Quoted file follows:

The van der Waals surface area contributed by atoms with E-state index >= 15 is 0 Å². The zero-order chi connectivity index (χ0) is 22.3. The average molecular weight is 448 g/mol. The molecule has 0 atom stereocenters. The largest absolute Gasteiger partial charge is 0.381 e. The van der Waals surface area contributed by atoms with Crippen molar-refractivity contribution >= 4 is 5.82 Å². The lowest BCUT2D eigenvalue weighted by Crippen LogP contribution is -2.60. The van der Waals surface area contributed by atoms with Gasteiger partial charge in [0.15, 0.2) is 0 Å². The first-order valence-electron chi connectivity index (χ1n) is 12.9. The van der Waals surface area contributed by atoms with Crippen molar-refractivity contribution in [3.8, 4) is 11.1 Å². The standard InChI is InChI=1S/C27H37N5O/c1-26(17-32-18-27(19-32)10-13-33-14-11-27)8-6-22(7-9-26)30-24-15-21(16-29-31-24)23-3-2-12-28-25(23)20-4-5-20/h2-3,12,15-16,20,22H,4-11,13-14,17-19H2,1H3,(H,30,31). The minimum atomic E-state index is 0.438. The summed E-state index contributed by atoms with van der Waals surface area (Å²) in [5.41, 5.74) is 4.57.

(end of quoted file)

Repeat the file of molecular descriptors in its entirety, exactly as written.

The van der Waals surface area contributed by atoms with E-state index >= 15 is 0 Å². The zero-order chi connectivity index (χ0) is 22.3. The average molecular weight is 448 g/mol. The molecule has 0 atom stereocenters. The largest absolute Gasteiger partial charge is 0.381 e. The van der Waals surface area contributed by atoms with Crippen molar-refractivity contribution >= 4 is 5.82 Å². The lowest BCUT2D eigenvalue weighted by Crippen LogP contribution is -2.60. The van der Waals surface area contributed by atoms with Gasteiger partial charge in [0.15, 0.2) is 0 Å². The first-order valence-electron chi connectivity index (χ1n) is 12.9. The van der Waals surface area contributed by atoms with Crippen molar-refractivity contribution in [3.8, 4) is 11.1 Å². The standard InChI is InChI=1S/C27H37N5O/c1-26(17-32-18-27(19-32)10-13-33-14-11-27)8-6-22(7-9-26)30-24-15-21(16-29-31-24)23-3-2-12-28-25(23)20-4-5-20/h2-3,12,15-16,20,22H,4-11,13-14,17-19H2,1H3,(H,30,31). The minimum atomic E-state index is 0.438. The summed E-state index contributed by atoms with van der Waals surface area (Å²) in [5.41, 5.74) is 4.57.